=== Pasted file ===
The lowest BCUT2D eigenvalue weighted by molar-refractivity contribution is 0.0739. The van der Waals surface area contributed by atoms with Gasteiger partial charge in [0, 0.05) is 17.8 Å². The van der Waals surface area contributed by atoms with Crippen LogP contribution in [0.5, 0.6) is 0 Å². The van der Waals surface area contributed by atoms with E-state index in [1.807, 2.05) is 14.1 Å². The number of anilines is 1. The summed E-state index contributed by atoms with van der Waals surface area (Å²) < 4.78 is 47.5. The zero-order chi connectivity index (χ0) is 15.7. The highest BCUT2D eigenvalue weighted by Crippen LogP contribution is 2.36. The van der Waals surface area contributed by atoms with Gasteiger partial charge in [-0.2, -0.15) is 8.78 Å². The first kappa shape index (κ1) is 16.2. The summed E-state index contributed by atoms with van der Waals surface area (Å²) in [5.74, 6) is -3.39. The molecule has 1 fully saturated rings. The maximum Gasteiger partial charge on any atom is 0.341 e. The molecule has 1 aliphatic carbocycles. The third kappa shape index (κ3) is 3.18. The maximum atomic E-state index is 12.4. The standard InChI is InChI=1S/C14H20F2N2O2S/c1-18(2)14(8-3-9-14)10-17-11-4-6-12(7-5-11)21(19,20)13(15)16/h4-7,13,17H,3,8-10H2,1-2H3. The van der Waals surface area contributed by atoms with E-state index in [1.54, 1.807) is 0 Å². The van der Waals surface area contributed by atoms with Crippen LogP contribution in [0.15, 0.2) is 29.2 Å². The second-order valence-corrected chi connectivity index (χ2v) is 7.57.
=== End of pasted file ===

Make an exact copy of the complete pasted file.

The lowest BCUT2D eigenvalue weighted by molar-refractivity contribution is 0.0739. The van der Waals surface area contributed by atoms with Gasteiger partial charge in [0, 0.05) is 17.8 Å². The van der Waals surface area contributed by atoms with Crippen LogP contribution in [0.5, 0.6) is 0 Å². The van der Waals surface area contributed by atoms with E-state index in [1.807, 2.05) is 14.1 Å². The number of anilines is 1. The summed E-state index contributed by atoms with van der Waals surface area (Å²) < 4.78 is 47.5. The zero-order chi connectivity index (χ0) is 15.7. The highest BCUT2D eigenvalue weighted by Crippen LogP contribution is 2.36. The van der Waals surface area contributed by atoms with Gasteiger partial charge in [-0.2, -0.15) is 8.78 Å². The first kappa shape index (κ1) is 16.2. The summed E-state index contributed by atoms with van der Waals surface area (Å²) in [5.74, 6) is -3.39. The molecule has 1 fully saturated rings. The maximum Gasteiger partial charge on any atom is 0.341 e. The molecule has 1 aliphatic carbocycles. The third kappa shape index (κ3) is 3.18. The maximum atomic E-state index is 12.4. The standard InChI is InChI=1S/C14H20F2N2O2S/c1-18(2)14(8-3-9-14)10-17-11-4-6-12(7-5-11)21(19,20)13(15)16/h4-7,13,17H,3,8-10H2,1-2H3. The van der Waals surface area contributed by atoms with E-state index in [1.54, 1.807) is 0 Å². The van der Waals surface area contributed by atoms with Crippen LogP contribution in [0.15, 0.2) is 29.2 Å². The second-order valence-corrected chi connectivity index (χ2v) is 7.57.